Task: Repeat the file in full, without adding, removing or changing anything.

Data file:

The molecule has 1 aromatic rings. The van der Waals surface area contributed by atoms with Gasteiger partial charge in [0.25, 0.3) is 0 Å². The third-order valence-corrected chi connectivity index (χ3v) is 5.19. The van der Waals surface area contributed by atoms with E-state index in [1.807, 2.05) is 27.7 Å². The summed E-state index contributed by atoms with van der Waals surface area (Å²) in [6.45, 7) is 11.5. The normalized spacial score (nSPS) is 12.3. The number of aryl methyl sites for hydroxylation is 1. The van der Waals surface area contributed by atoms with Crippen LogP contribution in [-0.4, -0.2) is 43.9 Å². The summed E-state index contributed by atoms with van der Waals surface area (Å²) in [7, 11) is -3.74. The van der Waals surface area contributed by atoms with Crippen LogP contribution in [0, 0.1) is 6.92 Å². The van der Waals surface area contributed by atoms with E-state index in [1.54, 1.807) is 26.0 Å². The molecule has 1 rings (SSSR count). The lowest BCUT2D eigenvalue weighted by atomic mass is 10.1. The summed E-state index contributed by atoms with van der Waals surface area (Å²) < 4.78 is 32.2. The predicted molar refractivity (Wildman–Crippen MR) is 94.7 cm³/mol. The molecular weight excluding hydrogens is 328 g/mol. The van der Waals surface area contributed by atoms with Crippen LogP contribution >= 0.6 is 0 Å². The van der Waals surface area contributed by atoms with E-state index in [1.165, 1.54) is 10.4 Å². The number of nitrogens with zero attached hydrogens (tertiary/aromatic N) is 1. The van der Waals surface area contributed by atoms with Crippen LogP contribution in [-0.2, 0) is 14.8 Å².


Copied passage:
The molecule has 1 aromatic rings. The van der Waals surface area contributed by atoms with Gasteiger partial charge in [0.25, 0.3) is 0 Å². The third-order valence-corrected chi connectivity index (χ3v) is 5.19. The van der Waals surface area contributed by atoms with E-state index in [1.807, 2.05) is 27.7 Å². The summed E-state index contributed by atoms with van der Waals surface area (Å²) in [6.45, 7) is 11.5. The normalized spacial score (nSPS) is 12.3. The number of aryl methyl sites for hydroxylation is 1. The van der Waals surface area contributed by atoms with Crippen LogP contribution in [-0.4, -0.2) is 43.9 Å². The summed E-state index contributed by atoms with van der Waals surface area (Å²) in [7, 11) is -3.74. The van der Waals surface area contributed by atoms with Crippen LogP contribution in [0, 0.1) is 6.92 Å². The van der Waals surface area contributed by atoms with E-state index in [1.54, 1.807) is 26.0 Å². The molecule has 1 rings (SSSR count). The lowest BCUT2D eigenvalue weighted by atomic mass is 10.1. The summed E-state index contributed by atoms with van der Waals surface area (Å²) < 4.78 is 32.2. The predicted molar refractivity (Wildman–Crippen MR) is 94.7 cm³/mol. The molecular weight excluding hydrogens is 328 g/mol. The van der Waals surface area contributed by atoms with Crippen LogP contribution >= 0.6 is 0 Å². The van der Waals surface area contributed by atoms with E-state index in [1.165, 1.54) is 10.4 Å². The number of nitrogens with zero attached hydrogens (tertiary/aromatic N) is 1. The van der Waals surface area contributed by atoms with Crippen LogP contribution in [-0.2, 0) is 14.8 Å².